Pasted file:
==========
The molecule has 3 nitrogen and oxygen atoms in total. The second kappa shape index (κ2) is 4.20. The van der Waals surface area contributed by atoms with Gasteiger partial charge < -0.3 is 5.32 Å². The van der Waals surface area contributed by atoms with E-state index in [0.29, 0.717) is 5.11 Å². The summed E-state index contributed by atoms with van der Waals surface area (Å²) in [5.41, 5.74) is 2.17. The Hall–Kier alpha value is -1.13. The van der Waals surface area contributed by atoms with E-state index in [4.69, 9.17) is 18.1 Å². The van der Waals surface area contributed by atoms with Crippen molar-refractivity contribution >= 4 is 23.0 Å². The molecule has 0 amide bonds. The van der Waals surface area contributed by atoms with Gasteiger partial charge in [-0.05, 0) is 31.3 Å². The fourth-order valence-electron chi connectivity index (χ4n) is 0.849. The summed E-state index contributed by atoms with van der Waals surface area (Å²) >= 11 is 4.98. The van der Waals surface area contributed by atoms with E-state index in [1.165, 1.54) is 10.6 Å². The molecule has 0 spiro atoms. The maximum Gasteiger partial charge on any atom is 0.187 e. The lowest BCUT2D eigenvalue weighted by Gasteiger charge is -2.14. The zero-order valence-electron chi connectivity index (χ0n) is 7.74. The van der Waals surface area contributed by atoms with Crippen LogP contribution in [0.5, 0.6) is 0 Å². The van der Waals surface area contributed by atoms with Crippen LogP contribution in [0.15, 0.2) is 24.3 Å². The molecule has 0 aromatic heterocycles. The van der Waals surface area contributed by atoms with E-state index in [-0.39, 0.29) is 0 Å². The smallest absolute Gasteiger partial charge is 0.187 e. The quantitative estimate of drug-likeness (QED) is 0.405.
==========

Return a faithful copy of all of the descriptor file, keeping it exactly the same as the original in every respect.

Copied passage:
The molecule has 3 nitrogen and oxygen atoms in total. The second kappa shape index (κ2) is 4.20. The van der Waals surface area contributed by atoms with Gasteiger partial charge < -0.3 is 5.32 Å². The van der Waals surface area contributed by atoms with E-state index in [0.29, 0.717) is 5.11 Å². The summed E-state index contributed by atoms with van der Waals surface area (Å²) in [5.41, 5.74) is 2.17. The Hall–Kier alpha value is -1.13. The van der Waals surface area contributed by atoms with E-state index in [4.69, 9.17) is 18.1 Å². The van der Waals surface area contributed by atoms with Crippen molar-refractivity contribution >= 4 is 23.0 Å². The molecule has 0 amide bonds. The van der Waals surface area contributed by atoms with Gasteiger partial charge in [-0.05, 0) is 31.3 Å². The fourth-order valence-electron chi connectivity index (χ4n) is 0.849. The summed E-state index contributed by atoms with van der Waals surface area (Å²) >= 11 is 4.98. The van der Waals surface area contributed by atoms with E-state index in [1.165, 1.54) is 10.6 Å². The molecule has 0 spiro atoms. The maximum Gasteiger partial charge on any atom is 0.187 e. The lowest BCUT2D eigenvalue weighted by Gasteiger charge is -2.14. The zero-order valence-electron chi connectivity index (χ0n) is 7.74. The van der Waals surface area contributed by atoms with Crippen LogP contribution in [0.5, 0.6) is 0 Å². The van der Waals surface area contributed by atoms with Crippen LogP contribution in [0.15, 0.2) is 24.3 Å². The molecule has 0 aromatic heterocycles. The van der Waals surface area contributed by atoms with E-state index in [-0.39, 0.29) is 0 Å². The smallest absolute Gasteiger partial charge is 0.187 e. The quantitative estimate of drug-likeness (QED) is 0.405.